It was a study I read about in Nurtureshock that made me stop and re-assess the situation, and interestingly enough, the study was not about toddlers, not even close, it was about teens. A researcher at Vassar, Dr. Abigail Baird, MRI scanned the brains of teen and adults as she put a series of brief scenarios to them. The subjects were to answer if they thought the concepts mentioned were a “good idea” or a “bad idea.” The good ideas were things like walking the dog, etc., the bad ideas were things like swallowing a cockroach, or lighting your hair on fire. Everyone got the questions right, but teens and adults used their brains differently to come up with the answers. The adults answered instantaneously, their brains visualized the “bad ideas” and red flags flew up and waved vigorously–danger, danger! Not so for the teens. They took longer, no red flags went up at all. They had to use the cognitive parts of the brain, had to actually consider whether lighting one’s hair on fire is a good idea, they didn’t just know as adults know, that it isn’t. Why didn’t they know? They didn’t have experiences to draw on, didn’t instinctually understand the danger because they had never lived it.
Enter Lulu’s tantrum. At the time, we had just gone for a scenic drive and had pulled into a beach park popular with surfers. It’s very pretty, with a lovely stream and a little waterfall, and a small, rocky, treacherous beach with excellent surf, popular with the surfers (and only the surfers) because they’re gnarly like that. We were just there to walk around, have a look, and watch the surfers (Mumu loves surfers). Three out of the four of us knew instinctually that going into the water was not an option, with the surf crashing in, and big jagged rocks everywhere. Not Lulu, the danger didn’t scare her one bit. She tried to rush into the frothing caldron and was devastated when I pulled her back and told her she couldn’t go in. She was crushed, and this manifested in a lot of yelling and flailing of limbs. My first thought was that she was being kind of an a-hole, being that toddler, ruining our enjoyment of the scenery. Then I thought of that study and it occurred to me– she literally doesn’t understand the danger of that beach. She’s fearless by nature, and doesn’t have any experiences to draw on. She thinks we’re being the a-holes and ruining her fun. I got down to Lulu’s level and spoke to her, told her I knew she was disappointed, but that we couldn’t swim because it was dangerous, and I didn’t want her to get hurt. She calmed right down. Wow.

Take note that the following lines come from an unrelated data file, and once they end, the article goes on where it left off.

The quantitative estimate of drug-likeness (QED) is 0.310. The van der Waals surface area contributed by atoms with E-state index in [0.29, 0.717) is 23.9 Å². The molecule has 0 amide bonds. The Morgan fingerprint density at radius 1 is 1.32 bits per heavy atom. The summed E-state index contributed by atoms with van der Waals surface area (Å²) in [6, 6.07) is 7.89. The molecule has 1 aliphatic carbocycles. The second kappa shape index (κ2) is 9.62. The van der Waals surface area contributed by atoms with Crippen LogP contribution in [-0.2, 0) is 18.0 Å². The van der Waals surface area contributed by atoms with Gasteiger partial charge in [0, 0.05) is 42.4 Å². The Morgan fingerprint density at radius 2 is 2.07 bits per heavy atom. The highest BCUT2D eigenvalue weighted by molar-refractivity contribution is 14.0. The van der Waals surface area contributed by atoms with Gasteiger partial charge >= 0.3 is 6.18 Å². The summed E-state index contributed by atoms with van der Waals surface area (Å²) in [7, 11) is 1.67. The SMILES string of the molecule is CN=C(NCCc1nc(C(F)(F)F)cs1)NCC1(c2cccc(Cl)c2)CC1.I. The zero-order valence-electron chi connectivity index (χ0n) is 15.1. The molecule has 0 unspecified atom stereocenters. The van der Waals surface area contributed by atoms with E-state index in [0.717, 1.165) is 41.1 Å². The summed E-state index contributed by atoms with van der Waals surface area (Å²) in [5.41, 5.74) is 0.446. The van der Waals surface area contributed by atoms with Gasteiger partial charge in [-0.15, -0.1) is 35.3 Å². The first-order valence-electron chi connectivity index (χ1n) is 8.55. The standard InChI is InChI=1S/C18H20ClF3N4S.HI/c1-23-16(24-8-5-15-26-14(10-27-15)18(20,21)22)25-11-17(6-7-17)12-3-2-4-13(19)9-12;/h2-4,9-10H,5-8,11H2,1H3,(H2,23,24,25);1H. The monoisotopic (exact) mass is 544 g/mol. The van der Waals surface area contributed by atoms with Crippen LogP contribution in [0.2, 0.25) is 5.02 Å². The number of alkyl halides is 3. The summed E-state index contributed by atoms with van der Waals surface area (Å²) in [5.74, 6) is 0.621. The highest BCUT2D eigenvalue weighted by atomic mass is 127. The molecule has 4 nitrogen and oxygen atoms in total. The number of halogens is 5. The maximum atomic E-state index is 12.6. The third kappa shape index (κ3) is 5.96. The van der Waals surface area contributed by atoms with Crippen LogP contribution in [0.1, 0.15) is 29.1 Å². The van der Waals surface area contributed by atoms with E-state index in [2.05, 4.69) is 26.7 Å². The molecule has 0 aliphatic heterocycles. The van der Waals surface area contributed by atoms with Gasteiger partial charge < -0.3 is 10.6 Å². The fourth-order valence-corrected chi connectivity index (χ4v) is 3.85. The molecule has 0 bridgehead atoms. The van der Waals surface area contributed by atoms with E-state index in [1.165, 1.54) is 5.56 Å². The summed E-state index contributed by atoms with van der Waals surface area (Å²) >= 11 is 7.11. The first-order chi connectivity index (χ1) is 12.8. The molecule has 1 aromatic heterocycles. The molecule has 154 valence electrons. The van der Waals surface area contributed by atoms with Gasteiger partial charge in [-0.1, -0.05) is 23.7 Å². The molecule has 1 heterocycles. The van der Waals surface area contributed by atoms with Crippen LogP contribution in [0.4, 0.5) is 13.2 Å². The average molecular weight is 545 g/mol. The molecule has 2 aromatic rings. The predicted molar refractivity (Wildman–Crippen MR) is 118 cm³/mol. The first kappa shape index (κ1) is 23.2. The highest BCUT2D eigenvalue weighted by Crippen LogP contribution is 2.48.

And I’ve still got about a hundred pages to go. Should be illuminating…
Jungledad has been home and in charge of the little ladies for 5 days, and Lulu has been playing him like a violin. 14 days away has made him forget that toddlers (or at least mine, anyway) are like the ocean–you can NEVER turn your back.
Her first major offense was dumping an entire box of cornstarch on her head. There is no other way to describe her face after she did this other than–delighted. A pound of cornstarch plastered to her face and hair and huge, billowy clouds of powder engulfing the kitchen. Lulu, standing in the middle of it all, PSYCHED. She did this once before, many months ago, but that attempt/result was not nearly so spectacular.
Zero remorse afterward. She skipped to the time-out room, thinking the punishment was so worth the ecstasy of the crime. Of course, I only became aware of the crime in the first place because Mumu tattled. I was holed up in my writing cave, novel revising, when Mumu started pounding on the door, yelling, “Oh no, oh shit! A mess, a mess!” Jungledad was reading the New Yorker, oblivious. This led to the dilemma of who out of the three to punish first. Tough one. But–a least Mumu has since stopped dropping the s-bomb, whereas Lulu has carried on with her campaign of schooling Daddy and wrecking my kitchen.
Yesterday she dumped out half a box of cornflakes on the floor. Then stomped on them, skated on them, and ate them. Again, PSYCHED. Insanely happy. My family finds her behavior hilarious, btw, and won’t shut up about that apple falling from the tree business. Because yes, I was a notoriously naughty child. I always tell people I spent half my childhood in time-out, and I’m not kidding. Actually, I think it’s more like 65-70% of all waking hours in my early years were spent on the time-out couch. And it didn’t work, I’m still mischievous, I can’t even help it.
And this afternoon, for the first time, Lulu managed to climb out of her crib. As Mumu would say, OH SHIT!
Update: It gets worse. Since I wrote this post, Lulu came home from the park coated in mud and dripping wet, from taking a running dive in every mud puddle in the park. And then she broke a chair (don’t ask). What am I going to do with her?